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People often write of "learning a stack." But what does that mean? Does it mean knowing the stack number/stack value combo cold in either direction? Being able to determine within x seconds (x = ?) the previous/next card in the stack? Being able to determine within x seconds how far away a card's mate is? Being able to determine within x seconds the value of a card that is +/- y away from a given card? Etc., etc. When one looks at the stack training apps, one finds tasks that I expect would challenge even experienced stack users. Perhaps the question makes no sense. Perhaps what it means to "know a stack" will depend on the kind of effect one wants to perform with it or the kind of performing environment one is in.

I am just starting to learn a stack and would be interested in hearing views about what constitutes adequate/acceptable/minimal proficiency with a stack - or perhaps views about why the question isn't a good one.


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One Inch Man
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On Sep 24, 2017, AlexanderG wrote:
... Does it mean knowing the stack number/stack value combo cold in either direction?..

I think this is the only thing that really matters when it comes to learning a stack.
The important thing to remember is that you are giving each card a hidden identity. A secret name that happens to be a number from 1 to 52. Everything stems from that.

Think of it this way, if you took a blank deck, wrote the numbers 1 to 52 on the faces and then put them in numerical order, you have created a stack. A stack that, assuming they can count, everyone immediately knows cold.
If you ask what card is in the 12th position it takes no time to figure out it's #12. If you ask where is #39, it takes no time to say "in the 39th position".

On the other hand, how long it will take you to figure out how far away one number is from another, or where a particular number is if you cut another one to the bottom, or whatever, is basically down to how good you are at doing mental arithmetic. It may take a moment to do the necessary calculations in your head, but nobody is going to question your ability to count to 52.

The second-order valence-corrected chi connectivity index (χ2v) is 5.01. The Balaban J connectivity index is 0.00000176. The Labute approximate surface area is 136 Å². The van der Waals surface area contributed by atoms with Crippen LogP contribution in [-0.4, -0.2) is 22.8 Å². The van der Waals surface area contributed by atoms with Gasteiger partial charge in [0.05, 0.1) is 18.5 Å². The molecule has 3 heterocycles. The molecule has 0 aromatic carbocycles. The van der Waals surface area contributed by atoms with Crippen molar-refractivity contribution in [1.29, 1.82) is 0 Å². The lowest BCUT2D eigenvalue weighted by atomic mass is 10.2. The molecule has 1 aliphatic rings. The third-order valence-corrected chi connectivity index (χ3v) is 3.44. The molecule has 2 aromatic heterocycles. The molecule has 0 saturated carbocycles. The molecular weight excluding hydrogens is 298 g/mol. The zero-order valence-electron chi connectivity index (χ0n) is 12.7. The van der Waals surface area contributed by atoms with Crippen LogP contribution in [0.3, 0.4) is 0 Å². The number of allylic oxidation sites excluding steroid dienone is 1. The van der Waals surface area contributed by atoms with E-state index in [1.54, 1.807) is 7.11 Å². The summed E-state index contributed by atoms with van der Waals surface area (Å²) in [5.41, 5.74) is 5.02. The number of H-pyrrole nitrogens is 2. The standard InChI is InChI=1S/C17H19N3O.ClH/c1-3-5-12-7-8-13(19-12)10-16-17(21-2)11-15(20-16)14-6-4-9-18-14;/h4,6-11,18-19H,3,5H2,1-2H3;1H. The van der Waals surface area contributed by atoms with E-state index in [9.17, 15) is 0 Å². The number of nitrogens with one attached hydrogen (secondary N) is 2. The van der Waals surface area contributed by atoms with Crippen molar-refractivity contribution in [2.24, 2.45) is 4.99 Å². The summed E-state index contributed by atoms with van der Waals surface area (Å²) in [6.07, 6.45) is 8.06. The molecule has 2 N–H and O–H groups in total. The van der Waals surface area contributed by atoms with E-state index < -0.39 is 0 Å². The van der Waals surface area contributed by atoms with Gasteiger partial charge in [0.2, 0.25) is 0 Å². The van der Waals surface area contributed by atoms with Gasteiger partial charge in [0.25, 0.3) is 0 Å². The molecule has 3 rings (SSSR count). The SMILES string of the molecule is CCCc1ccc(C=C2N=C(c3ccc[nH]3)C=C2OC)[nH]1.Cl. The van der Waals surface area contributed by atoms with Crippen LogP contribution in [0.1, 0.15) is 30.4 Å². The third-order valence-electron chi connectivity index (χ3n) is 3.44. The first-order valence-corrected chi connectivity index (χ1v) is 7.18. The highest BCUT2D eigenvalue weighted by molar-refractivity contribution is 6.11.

Learning your stack means being able to translate from number to card and back again, without thinking about it. So, when you are doing the necessary mental arithmetic you can, at any point, translate any of those numbers into playing cards. Or alternatively, at the drop of a hat, translate playing cards into numbers in order to do the required mathematics.

In essence, that stack of number cards arranged in numerical order is your stack. It's the super powered secret identity that only you know about. Everyone else just sees a mild mannered pack of playing cards... which is a way more convincing disguise than a pair of glasses and a side parting.
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X = 0.25s or less

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One Inch above covers the main requirements. I would only add this:

Certain effects require you to call off the sequence of your stack in order. So while not always necessary, it's good to practice rattling through your deck as in order well.

When I first learned a stack, I got to the point where I had the card / position and position / card down cold because that's what I always practiced. But when rattling through the order by memory (Histed Heisted), it sounded stilted - not as smooth as it should have.

This is used much less frequently than card / position, but something to maybe work on.
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In case you're looking for tools to help you memorize your stack, this site lists a few which are excellent and free.
Harry Lorayne
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I originally taught how to memorize cards (which is what you need to know in order to memorize a stack) in my very first book - back in 1962. Taught it as time went by in a number of my other books. I - and people who use my systems all over the world - can memorize the position of every card in a shuffled deck in a FEW MINUTES. Amazing to me that people who want to memorize cards - for a stack or whatever - don't know about - or don't mention (as above) my books. You really do have to start reading the good stuff, guys!!
The Perceptionist
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Senor Fabuloso
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Senor Lorayne is right again. Thank you. Can you tell them the name of the book? The younger generation don't want to work hard finding things. They just google and my not find?
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Harry Lorayne
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Just go to, click on "Store" and then on "Memory Products."
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